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Queens Chronicle

When theater encountered Facebook

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Posted: Thursday, November 7, 2019 10:30 am

Nine-year-old Mark Lord was excited when his parents took him to the Tapia Theater in Puerto Rico’s Old San Juan to see a production of “The King and I” in 1963.

“The tickets were for a weeknight and, to tell the truth, to this day I cannot believe that my mother would have agreed to let my older brother, Steven, and me stay out late when we had school the next day,”he writes. He saved the program, particularly entranced by the performance of actress Catherine Jacoby as Anna.

That night, theater took hold of him.

Through moving back to New York, attending Queens College, 29 years teaching English in the city school system and decades writing for the Chronicle, neither theater nor that first play have ever let go.

The play, in fact, inspired his new book, “The Theater and I: A Chat with Facebook Friends” (Red Penguin Books), available from online booksellers; at bookstores; and directly from redpenguinbooks.com. All are welcome to a Nov. 17 book release party at The Secret Theatre in Long Island City.

Lord introduced hundreds of high school children to theater during his teaching career and has long been a mainstay in Queens community theater. His 246-page book is an easy read that had its genesis back in 2012 when he posted a theater question on Facebook. The responses became online conversations, prompting him to post more, engaging friends, colleagues, those in community and professional theater and even some former students to join in (note: Lord quotes this author once in a single sentence). Several friends over the years suggested compiling those conversations and lists in a book. He decided to do it.

The book also includes the longtime Forest Hills resident’s earliest forays into Queens community theater, where he has acted, written and directed; his first Broadway show — “Hello, Dolly” starring Ethel Merman in July 1970 with his ticket costing the princely sum of $2.50; and his realization while working for the student newspaper at Queens College that if you are writing about plays, you can usually see them for free.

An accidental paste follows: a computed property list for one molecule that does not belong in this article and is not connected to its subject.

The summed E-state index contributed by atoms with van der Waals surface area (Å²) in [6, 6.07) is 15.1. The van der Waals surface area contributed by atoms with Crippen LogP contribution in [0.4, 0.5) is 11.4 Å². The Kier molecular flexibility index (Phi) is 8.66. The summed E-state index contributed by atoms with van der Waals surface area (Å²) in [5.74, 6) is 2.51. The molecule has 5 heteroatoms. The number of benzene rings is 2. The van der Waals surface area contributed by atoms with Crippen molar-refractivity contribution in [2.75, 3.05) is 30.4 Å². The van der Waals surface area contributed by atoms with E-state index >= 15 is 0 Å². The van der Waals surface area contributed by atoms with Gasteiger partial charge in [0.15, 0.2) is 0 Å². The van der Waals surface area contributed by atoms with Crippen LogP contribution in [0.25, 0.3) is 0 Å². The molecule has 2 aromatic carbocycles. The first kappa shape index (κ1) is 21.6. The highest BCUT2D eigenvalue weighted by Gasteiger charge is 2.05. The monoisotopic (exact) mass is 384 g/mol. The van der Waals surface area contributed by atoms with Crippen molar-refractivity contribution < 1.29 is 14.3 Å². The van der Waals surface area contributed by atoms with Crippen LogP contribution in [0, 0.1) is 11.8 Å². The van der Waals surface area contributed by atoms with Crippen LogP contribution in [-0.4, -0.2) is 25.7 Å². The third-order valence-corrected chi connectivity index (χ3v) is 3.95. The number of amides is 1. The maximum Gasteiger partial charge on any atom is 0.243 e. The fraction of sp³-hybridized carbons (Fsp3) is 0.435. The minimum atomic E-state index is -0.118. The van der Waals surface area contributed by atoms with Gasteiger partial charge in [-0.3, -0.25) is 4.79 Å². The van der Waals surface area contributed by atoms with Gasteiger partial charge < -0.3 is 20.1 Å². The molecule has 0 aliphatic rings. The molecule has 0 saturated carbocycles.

“The King and I” is a recurring thread. It is on his list of top 10 musicals — he lists them alphabetically. It was the first play he directed after being assigned to teach at August Martin High School in Jamaica.

“I went to the Director of the English department and asked who was in charge of the school plays,” he said. Told no one was, he enlisted the help of the chairwoman of the music department to change that.

“I said I wanted to do ‘The King and I,’” he said. The play was a hit, and August Martin had what would become an award-winning theater department.

As fate would have it, the play found him again a few years ago at a massive upstate flea market, when he saw a vendor selling a ceramic “Anna and the King” cookie jar.

“He wanted $50 for it,” Lord said. “I was walking around when I saw a guy selling cookie jars and asked if he had one.” He said no, with Lord then telling him about the one with the other vendor.

“He told me ‘Go back and get it. You’ll probably never see another one in your life.’ I went back and it was near the end of the day. I got it for $30.”

Theater fans will enjoy seeing the famous lines of dialogue and song lyrics throughout Lord’s narrative — if you think you’ve found one not listed in the appendix, you didn’t.

There are also reminiscences about his brushes with Broadway royalty, including delightful encounters with actress Marlo Thomas and legendary producer and director Hal Prince; one less so with Merman at an autograph signing; and how actor Alec Baldwin taught his students via letter.

Perhaps his most treasured autograph came in 1973, a decade into his journey, when he read that an actress named Catherine Jacoby would be appearing in Dansrosch Park in Manhattan. A photo of the personally autographed program from 10 years earlier is displayed proudly in the book.

On contemporary Broadway, Lord is fine with the “Disneyfication” of some of the Great White Way. He’s philosophical over shows like “Chicago,” the revival of which has been running since 1996, being vehicles to hire big-name performers for limited runs.

“A producer’s job is to sell tickets. Plays like ‘Chicago,’ ‘Phantom of the Opera’ and ‘The Lion King’ have become almost New York City landmarks ... If it keeps theaters open, keeps actors employed and keeps drawing people to Broadway, it’s good.”

‘The Theater and I’ book release party
When: Sun., Nov. 17, 4-6 p.m.
Where: The Secret Theatre, 44-02 23 St., Long Island City
Entry: Free. (718) 392-0722,

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